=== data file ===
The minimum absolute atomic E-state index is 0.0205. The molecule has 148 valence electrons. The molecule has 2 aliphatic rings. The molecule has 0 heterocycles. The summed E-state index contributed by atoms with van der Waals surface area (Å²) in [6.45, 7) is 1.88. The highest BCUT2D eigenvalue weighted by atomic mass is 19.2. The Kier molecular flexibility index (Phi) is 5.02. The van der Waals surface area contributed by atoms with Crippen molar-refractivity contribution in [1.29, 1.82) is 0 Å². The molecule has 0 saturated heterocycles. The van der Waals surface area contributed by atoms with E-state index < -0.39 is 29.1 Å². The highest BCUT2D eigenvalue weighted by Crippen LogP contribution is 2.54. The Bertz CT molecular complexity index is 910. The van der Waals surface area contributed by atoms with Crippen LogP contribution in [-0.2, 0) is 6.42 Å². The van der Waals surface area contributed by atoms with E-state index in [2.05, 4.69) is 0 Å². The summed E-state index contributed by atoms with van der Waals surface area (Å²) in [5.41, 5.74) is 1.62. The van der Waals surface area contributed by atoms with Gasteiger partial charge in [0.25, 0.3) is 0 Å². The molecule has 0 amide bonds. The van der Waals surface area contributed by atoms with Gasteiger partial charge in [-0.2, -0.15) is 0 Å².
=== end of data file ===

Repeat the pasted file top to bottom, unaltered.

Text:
The minimum absolute atomic E-state index is 0.0205. The molecule has 148 valence electrons. The molecule has 2 aliphatic rings. The molecule has 0 heterocycles. The summed E-state index contributed by atoms with van der Waals surface area (Å²) in [6.45, 7) is 1.88. The highest BCUT2D eigenvalue weighted by atomic mass is 19.2. The Kier molecular flexibility index (Phi) is 5.02. The van der Waals surface area contributed by atoms with Crippen molar-refractivity contribution in [1.29, 1.82) is 0 Å². The molecule has 0 saturated heterocycles. The van der Waals surface area contributed by atoms with E-state index < -0.39 is 29.1 Å². The highest BCUT2D eigenvalue weighted by Crippen LogP contribution is 2.54. The Bertz CT molecular complexity index is 910. The van der Waals surface area contributed by atoms with Crippen LogP contribution in [-0.2, 0) is 6.42 Å². The van der Waals surface area contributed by atoms with E-state index in [2.05, 4.69) is 0 Å². The summed E-state index contributed by atoms with van der Waals surface area (Å²) in [5.41, 5.74) is 1.62. The van der Waals surface area contributed by atoms with Gasteiger partial charge in [0.25, 0.3) is 0 Å². The molecule has 0 amide bonds. The van der Waals surface area contributed by atoms with Gasteiger partial charge in [-0.2, -0.15) is 0 Å².